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Church Donating 3 Million to Help Build New Stadium

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1 hour ago, thesometimesaint said:

Donate to whom ever you want.

Who talked about noble?  The stadium is a business adventure. Which may or may not produce a profit. Also I donate to many worthy causes. The fact is that I also expect a return on investment from things I invest my money in.

I've seen a couple of statements in this thread saying that the best approach to charity is to invest in businesses. That's what I'm reacting to. As a defense it falls flat on its face. 

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9 minutes ago, Gray said:

I've seen a couple of statements in this thread saying that the best approach to charity is to invest in businesses. That's what I'm reacting to. As a defense it falls flat on its face. 

I agree..and that is what I mentioned in my own post.  This just doesn't connect with the true meaning of charity.. 

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3 minutes ago, Gray said:

I've seen a couple of statements in this thread saying that the best approach to charity is to invest in businesses. That's what I'm reacting to. As a defense it falls flat on its face. 

I don't know as there is a "best" approach to charity. I think one of the better ways is to provide more ways for the person to help them help themselves. It is hard for a person to accept the gospel on an empty stomach.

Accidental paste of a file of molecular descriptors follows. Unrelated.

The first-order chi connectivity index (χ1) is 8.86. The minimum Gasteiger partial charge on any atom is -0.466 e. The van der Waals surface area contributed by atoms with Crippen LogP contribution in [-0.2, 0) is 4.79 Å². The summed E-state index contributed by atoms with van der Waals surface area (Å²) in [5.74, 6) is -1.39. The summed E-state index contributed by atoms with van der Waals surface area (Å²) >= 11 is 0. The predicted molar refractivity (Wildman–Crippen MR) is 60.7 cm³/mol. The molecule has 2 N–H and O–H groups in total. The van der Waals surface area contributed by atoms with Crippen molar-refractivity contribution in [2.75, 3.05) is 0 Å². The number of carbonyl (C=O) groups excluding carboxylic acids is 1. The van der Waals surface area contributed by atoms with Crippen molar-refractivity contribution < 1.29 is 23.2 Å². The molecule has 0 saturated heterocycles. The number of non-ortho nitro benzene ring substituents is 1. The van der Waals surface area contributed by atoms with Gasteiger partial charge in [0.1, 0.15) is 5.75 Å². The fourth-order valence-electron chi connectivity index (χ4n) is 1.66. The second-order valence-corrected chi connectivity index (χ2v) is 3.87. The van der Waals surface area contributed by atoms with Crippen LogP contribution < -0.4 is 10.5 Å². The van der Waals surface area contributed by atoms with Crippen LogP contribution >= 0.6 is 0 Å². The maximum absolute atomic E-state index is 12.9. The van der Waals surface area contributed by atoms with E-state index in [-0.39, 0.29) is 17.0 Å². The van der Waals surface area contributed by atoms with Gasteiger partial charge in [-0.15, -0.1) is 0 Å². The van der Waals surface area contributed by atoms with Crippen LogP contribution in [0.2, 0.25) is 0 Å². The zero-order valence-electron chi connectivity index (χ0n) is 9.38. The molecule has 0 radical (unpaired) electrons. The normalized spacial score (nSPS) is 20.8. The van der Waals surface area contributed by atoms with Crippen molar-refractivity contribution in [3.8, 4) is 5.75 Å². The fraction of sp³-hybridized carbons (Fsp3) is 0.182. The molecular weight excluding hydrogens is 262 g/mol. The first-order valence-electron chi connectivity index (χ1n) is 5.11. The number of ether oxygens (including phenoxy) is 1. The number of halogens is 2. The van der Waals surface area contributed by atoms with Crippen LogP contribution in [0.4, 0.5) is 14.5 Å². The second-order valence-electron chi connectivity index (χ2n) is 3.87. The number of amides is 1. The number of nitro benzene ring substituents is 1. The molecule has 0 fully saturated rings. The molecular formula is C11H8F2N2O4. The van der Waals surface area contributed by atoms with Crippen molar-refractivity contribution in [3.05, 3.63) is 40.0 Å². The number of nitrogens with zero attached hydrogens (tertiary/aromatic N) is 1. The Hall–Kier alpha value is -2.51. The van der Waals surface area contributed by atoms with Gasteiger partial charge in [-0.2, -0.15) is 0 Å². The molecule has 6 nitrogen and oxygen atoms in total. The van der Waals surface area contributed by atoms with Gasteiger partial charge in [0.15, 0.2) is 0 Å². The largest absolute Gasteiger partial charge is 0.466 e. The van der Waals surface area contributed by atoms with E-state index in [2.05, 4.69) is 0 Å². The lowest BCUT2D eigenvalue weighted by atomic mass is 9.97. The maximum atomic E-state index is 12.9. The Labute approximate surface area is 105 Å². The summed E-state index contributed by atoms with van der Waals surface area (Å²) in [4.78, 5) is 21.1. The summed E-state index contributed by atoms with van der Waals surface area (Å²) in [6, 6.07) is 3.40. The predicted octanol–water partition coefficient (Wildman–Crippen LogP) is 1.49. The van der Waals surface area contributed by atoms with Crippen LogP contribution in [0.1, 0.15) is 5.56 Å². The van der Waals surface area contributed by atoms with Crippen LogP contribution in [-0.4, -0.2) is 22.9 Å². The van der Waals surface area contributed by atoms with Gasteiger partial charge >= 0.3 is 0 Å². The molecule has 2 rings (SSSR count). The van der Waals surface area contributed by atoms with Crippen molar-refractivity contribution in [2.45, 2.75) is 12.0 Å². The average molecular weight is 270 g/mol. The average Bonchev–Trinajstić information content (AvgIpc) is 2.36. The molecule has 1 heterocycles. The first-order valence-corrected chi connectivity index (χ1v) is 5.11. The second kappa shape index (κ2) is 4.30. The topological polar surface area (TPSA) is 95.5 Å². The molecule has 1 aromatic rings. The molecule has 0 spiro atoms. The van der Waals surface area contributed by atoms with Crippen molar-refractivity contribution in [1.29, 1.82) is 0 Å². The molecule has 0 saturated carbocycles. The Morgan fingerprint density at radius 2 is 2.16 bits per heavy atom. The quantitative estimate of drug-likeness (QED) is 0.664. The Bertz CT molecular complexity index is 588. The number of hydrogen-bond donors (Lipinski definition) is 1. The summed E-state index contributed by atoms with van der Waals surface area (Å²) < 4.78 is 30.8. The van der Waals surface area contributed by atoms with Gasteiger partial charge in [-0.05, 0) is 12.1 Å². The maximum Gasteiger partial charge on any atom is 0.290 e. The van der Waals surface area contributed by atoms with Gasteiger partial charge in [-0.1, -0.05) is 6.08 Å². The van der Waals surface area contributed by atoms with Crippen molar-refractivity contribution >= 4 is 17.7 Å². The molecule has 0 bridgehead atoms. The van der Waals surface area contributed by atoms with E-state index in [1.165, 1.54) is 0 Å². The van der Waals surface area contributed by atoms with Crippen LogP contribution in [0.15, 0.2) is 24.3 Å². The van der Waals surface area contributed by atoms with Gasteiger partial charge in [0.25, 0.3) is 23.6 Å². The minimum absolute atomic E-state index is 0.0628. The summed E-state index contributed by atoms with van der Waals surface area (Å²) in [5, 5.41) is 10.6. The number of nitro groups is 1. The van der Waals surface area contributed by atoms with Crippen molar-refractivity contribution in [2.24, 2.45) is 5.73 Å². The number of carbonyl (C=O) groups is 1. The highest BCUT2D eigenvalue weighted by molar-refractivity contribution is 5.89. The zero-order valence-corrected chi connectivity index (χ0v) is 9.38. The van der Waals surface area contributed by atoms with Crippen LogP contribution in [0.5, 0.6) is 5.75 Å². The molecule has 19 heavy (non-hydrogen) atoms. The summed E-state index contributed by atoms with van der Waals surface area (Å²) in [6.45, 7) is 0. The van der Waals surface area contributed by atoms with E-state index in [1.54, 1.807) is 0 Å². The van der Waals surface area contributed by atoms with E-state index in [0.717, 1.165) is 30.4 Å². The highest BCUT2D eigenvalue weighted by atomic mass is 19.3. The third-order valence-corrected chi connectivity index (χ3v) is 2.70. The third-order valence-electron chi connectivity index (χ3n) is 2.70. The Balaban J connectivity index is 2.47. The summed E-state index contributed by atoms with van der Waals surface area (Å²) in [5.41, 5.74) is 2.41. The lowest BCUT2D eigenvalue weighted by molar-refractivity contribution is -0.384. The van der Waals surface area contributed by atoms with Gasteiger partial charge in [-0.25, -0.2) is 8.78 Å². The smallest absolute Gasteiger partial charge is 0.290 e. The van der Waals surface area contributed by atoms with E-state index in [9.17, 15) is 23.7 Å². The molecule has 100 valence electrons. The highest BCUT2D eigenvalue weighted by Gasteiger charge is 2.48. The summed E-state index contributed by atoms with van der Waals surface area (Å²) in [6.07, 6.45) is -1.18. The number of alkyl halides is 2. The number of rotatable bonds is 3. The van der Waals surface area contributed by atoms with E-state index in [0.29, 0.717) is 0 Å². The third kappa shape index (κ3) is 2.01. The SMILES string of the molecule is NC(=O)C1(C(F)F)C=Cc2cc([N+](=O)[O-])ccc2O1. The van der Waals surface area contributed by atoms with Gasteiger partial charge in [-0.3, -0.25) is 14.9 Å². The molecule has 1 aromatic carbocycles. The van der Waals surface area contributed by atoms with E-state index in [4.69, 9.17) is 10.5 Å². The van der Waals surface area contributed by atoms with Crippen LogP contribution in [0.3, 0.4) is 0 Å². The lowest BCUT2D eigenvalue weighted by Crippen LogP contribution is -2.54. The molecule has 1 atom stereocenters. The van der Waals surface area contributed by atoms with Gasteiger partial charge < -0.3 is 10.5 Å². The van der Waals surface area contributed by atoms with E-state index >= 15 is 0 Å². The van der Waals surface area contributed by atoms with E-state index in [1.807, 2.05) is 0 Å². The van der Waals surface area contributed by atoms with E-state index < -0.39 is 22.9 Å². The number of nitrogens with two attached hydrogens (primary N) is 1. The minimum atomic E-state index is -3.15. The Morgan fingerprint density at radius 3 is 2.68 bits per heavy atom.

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15 minutes ago, Gray said:

I've seen a couple of statements in this thread saying that the best approach to charity is to invest in businesses. That's what I'm reacting to. As a defense it falls flat on its face. 

It is also a stupid idea. Have you seen bank account interest rates? The idea that the key to job creation is more investment money is absurd. We have tons more investment money then we can use.

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1 hour ago, thesometimesaint said:

I don't know as there is a "best" approach to charity. I think one of the better ways is to provide more ways for the person to help them help themselves. It is hard for a person to accept the gospel on an empty stomach.

What charity is NOT is investing in businesses and building stadiums. That's business. Let's not try to say they're the same thing in a misguided attempt to defend this decision (whether or not it needs defending)